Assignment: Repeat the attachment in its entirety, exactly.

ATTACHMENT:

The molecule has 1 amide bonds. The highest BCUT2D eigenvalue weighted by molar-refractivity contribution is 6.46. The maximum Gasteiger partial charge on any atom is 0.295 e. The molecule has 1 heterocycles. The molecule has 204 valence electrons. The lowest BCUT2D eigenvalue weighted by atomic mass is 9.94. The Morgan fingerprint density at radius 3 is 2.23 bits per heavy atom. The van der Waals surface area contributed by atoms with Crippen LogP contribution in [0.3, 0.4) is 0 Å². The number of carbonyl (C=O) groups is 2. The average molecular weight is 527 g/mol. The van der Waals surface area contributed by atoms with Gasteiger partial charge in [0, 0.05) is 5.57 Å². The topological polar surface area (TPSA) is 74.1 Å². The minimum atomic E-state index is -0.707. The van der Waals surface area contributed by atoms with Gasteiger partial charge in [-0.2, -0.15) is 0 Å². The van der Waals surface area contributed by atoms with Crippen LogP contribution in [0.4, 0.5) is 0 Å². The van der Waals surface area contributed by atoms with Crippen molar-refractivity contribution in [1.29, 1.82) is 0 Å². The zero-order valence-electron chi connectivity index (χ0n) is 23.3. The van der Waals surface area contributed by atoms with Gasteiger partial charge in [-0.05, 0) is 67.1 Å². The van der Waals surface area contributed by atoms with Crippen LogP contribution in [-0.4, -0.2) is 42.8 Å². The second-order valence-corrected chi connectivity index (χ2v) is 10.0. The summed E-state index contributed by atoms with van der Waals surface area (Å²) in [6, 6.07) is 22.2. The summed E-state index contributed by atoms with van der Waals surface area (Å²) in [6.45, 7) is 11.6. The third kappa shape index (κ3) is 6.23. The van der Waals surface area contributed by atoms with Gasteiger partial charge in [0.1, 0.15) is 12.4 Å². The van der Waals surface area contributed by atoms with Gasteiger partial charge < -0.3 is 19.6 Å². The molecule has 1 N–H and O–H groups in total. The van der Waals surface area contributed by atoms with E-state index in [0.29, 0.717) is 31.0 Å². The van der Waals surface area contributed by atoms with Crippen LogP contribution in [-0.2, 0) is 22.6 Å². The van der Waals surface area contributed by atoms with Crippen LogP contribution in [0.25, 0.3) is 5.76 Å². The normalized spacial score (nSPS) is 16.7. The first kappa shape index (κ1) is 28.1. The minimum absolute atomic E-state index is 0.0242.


The molecule has 1 amide bonds. The highest BCUT2D eigenvalue weighted by molar-refractivity contribution is 6.46. The maximum Gasteiger partial charge on any atom is 0.295 e. The molecule has 1 heterocycles. The molecule has 204 valence electrons. The lowest BCUT2D eigenvalue weighted by atomic mass is 9.94. The Morgan fingerprint density at radius 3 is 2.23 bits per heavy atom. The van der Waals surface area contributed by atoms with Crippen LogP contribution in [0.3, 0.4) is 0 Å². The number of carbonyl (C=O) groups is 2. The average molecular weight is 527 g/mol. The van der Waals surface area contributed by atoms with Gasteiger partial charge in [0, 0.05) is 5.57 Å². The topological polar surface area (TPSA) is 74.1 Å². The minimum atomic E-state index is -0.707. The van der Waals surface area contributed by atoms with Gasteiger partial charge in [-0.2, -0.15) is 0 Å². The van der Waals surface area contributed by atoms with Crippen LogP contribution in [0.4, 0.5) is 0 Å². The van der Waals surface area contributed by atoms with Crippen molar-refractivity contribution in [1.29, 1.82) is 0 Å². The zero-order valence-electron chi connectivity index (χ0n) is 23.3. The van der Waals surface area contributed by atoms with Gasteiger partial charge in [-0.05, 0) is 67.1 Å². The van der Waals surface area contributed by atoms with Crippen LogP contribution in [-0.4, -0.2) is 42.8 Å². The second-order valence-corrected chi connectivity index (χ2v) is 10.0. The summed E-state index contributed by atoms with van der Waals surface area (Å²) in [6, 6.07) is 22.2. The summed E-state index contributed by atoms with van der Waals surface area (Å²) in [6.45, 7) is 11.6. The third kappa shape index (κ3) is 6.23. The van der Waals surface area contributed by atoms with Gasteiger partial charge in [0.1, 0.15) is 12.4 Å². The van der Waals surface area contributed by atoms with Gasteiger partial charge < -0.3 is 19.6 Å². The molecule has 1 N–H and O–H groups in total. The van der Waals surface area contributed by atoms with E-state index in [0.29, 0.717) is 31.0 Å². The van der Waals surface area contributed by atoms with Crippen LogP contribution in [-0.2, 0) is 22.6 Å². The van der Waals surface area contributed by atoms with Crippen LogP contribution in [0.25, 0.3) is 5.76 Å². The normalized spacial score (nSPS) is 16.7. The first kappa shape index (κ1) is 28.1. The minimum absolute atomic E-state index is 0.0242.